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To expand on the question, I'm trying to show that, for all smooth orientable surfaces $S$ and all constant vectors $\vec{v} = \langle a, b, c\rangle$,

$$2\iint\limits_S\vec{v}\cdot d\vec{S} = \oint\limits_{\partial S}(\vec{v}\times\vec{r})\cdot d\vec{s}$$

where $\vec{r}(x,y,z) = \langle x,y,z\rangle$, and the boundary $\partial S$ is oriented to be compatible with the orientation of $S$.

My thoughts:

Other than through Stokes' theorem, I'm not sure how I would convert the surface integral to the line integral, but Stokes' requires a curl of a vector function and I can't come up with a vector $\vec{V}$ s.t. $\vec{\nabla}\times\vec{V} = \vec{v}$. Are there any other ways to convert a surface integral to a line integral or does anybody have any other tips?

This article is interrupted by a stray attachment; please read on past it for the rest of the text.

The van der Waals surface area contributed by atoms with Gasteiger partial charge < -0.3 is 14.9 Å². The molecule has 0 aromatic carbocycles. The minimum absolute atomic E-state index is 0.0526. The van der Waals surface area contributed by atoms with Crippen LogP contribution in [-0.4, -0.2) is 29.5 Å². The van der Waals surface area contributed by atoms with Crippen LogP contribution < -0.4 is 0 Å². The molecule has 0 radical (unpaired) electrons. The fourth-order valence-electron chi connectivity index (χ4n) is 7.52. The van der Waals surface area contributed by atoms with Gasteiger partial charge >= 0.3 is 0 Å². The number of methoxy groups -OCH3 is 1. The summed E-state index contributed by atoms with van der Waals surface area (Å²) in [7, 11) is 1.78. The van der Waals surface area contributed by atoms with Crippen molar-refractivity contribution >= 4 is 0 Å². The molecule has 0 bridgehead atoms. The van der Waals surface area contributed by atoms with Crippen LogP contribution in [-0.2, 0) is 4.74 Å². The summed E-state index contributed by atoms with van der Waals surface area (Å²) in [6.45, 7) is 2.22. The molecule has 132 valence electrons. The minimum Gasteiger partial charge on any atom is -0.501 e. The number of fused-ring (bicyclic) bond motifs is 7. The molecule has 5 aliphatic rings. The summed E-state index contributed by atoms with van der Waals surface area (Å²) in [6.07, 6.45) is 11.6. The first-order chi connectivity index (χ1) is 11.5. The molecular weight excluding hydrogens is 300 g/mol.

Thank you for any assistance!

Eric

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By Stokes's theorem,

$$\oint_{\partial S} (\vec{v}\times \vec{r})\cdot d\vec{s} = \iint_S \operatorname{curl}(\vec{v}\times \vec{r})\cdot d\vec{S}.$$

Since

$$\operatorname{curl}(\vec{v}\times \vec{r}) = \operatorname{curl}(bz - cy,cx - az, ay - bx) = (2a,2b,2c) = 2\vec{v},$$

we have

$$\iint_S \operatorname{curl}(\vec{v}\times \vec{r})\cdot d\vec{S} = \iint_S 2\vec{v}\cdot d\vec{S} = 2\iint_S \vec{v}\cdot d\vec{S}.$$

Therefore

$$\oint_{\partial S} (\vec{v}\times \vec{r})\cdot d\vec{s} = 2\iint_S \vec{v}\cdot d\vec{S}.$$

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